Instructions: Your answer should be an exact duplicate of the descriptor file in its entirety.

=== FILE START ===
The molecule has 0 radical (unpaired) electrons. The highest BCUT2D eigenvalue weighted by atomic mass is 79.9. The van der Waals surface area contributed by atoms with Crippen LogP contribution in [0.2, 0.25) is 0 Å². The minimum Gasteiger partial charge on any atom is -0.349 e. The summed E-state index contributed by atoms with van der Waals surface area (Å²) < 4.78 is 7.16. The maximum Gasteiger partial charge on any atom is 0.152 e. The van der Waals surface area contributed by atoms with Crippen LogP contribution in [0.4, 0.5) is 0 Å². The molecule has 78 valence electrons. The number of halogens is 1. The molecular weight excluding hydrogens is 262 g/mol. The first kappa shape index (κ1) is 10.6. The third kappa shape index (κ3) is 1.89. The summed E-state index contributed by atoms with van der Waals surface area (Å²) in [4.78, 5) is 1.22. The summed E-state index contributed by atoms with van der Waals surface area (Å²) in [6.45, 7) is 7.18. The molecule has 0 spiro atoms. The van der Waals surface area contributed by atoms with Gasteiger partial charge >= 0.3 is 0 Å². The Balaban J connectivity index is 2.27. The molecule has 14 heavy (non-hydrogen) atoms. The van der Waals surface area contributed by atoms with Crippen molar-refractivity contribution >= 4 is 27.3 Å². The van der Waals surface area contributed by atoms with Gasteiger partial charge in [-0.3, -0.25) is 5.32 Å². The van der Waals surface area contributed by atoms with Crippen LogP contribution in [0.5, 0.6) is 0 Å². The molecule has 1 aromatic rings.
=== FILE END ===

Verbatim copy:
The molecule has 0 radical (unpaired) electrons. The highest BCUT2D eigenvalue weighted by atomic mass is 79.9. The van der Waals surface area contributed by atoms with Crippen LogP contribution in [0.2, 0.25) is 0 Å². The minimum Gasteiger partial charge on any atom is -0.349 e. The summed E-state index contributed by atoms with van der Waals surface area (Å²) < 4.78 is 7.16. The maximum Gasteiger partial charge on any atom is 0.152 e. The van der Waals surface area contributed by atoms with Crippen LogP contribution in [0.4, 0.5) is 0 Å². The molecule has 78 valence electrons. The number of halogens is 1. The molecular weight excluding hydrogens is 262 g/mol. The first kappa shape index (κ1) is 10.6. The third kappa shape index (κ3) is 1.89. The summed E-state index contributed by atoms with van der Waals surface area (Å²) in [4.78, 5) is 1.22. The summed E-state index contributed by atoms with van der Waals surface area (Å²) in [6.45, 7) is 7.18. The molecule has 0 spiro atoms. The van der Waals surface area contributed by atoms with Gasteiger partial charge >= 0.3 is 0 Å². The Balaban J connectivity index is 2.27. The molecule has 14 heavy (non-hydrogen) atoms. The van der Waals surface area contributed by atoms with Crippen molar-refractivity contribution >= 4 is 27.3 Å². The van der Waals surface area contributed by atoms with Gasteiger partial charge in [-0.3, -0.25) is 5.32 Å². The van der Waals surface area contributed by atoms with Crippen LogP contribution in [0.5, 0.6) is 0 Å². The molecule has 1 aromatic rings.